3. Use Positive Language

Use positive language when your cat is in the crate. Keep a high-pitched, relaxed voice that is very reassuring. Try to use only one word to relate to the crate itself. You could use a word like “house” or “crate” so they can always relate the word with the placement.

Never make the crate seem like a punishment. It would be best if you never put your cat in a crate when they have done something that you don’t like. If they begin to associate the crate with punishment, it can create a fear-based relationship with the experience itself. That could make persuading them to go into the crate significantly harder for other reasons.

Person petting a cat
Image Credit: Sam Lion, Pexels

4. Close the Door

After they’ve been in and out quite a few times on their own, or even better, after they have decided to relax on the bed in the crate or eat a meal in there, you can then try to close the door. You can still drop treats from an opening while cheering them on. You don’t have to leave them in there for long intervals of time. Close the door for a few minutes and open it again to free them.

5. Make the Crate Cozy

Make the crate a warm and inviting place to be. Put a comfy bed in, their favorite blanket, a few toys, and some snacks! Whatever it takes to make them associate the cage with some quiet and desired alone time opposed to isolation and punishment.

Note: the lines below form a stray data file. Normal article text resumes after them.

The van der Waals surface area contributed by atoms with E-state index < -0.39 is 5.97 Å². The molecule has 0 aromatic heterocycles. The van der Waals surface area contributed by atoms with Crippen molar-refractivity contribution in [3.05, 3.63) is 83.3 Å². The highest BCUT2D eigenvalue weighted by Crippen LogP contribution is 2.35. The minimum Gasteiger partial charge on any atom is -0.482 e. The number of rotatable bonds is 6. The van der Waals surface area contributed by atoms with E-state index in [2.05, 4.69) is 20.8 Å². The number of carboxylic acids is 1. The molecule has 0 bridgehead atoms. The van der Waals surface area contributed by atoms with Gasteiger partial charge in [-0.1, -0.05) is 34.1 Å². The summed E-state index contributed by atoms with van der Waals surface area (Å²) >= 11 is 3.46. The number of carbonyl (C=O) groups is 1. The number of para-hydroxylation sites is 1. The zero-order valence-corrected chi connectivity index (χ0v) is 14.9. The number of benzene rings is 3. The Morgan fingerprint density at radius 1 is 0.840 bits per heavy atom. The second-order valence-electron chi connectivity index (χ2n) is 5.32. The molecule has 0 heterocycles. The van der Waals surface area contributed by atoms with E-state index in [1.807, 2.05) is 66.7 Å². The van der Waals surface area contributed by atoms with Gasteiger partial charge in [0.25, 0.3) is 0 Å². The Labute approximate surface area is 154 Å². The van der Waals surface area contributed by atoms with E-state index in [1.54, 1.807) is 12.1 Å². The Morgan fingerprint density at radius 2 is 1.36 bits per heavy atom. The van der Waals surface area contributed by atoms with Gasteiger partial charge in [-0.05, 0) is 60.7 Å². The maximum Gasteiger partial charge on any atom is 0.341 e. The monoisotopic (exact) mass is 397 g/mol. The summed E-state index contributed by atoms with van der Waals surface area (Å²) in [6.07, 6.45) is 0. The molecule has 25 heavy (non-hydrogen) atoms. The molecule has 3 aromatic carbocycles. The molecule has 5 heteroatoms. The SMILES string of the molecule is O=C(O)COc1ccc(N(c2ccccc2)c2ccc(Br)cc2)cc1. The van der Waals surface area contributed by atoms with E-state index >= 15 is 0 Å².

Cozy Cat
Image Credit: Dim Hou, Pixabay

6. Monitor While Home

Before you try to take them on a trip or leave them alone, monitor them in the crate while you’re home. Leave them in there for 5 to 10 minutes with you in the room. You can let them out and try again on your chosen time schedule.

Keep in mind that every cat will be different. Some of them won’t mind being in the crate for a bit, while others will cry to get out. So keep in mind that each one will acclimate differently.

7. Continue With Small Steps

Now that your cat is happy entering the crate and spending some time in there with the closed door, slowly increase the amount of time you keep them in their crate. Initially stay in the room and continue observing them, but slowly start leaving them on their own for 15 minutes at a time. You can use a pet monitor camera to see what they’re up to. It may be normal for most cats to meow or try to scratch at the door at first, but they should settle promptly. If they are distressed, you may need to take a step back and let them out.

rag doll cat with blue eyes and long whiskers at home
Image Credit: atiger, Shutterstock

divider-catWhy You Should Crate Train Your Cat

Crate training your cat comes in handy for a variety of reasons. Some of which include: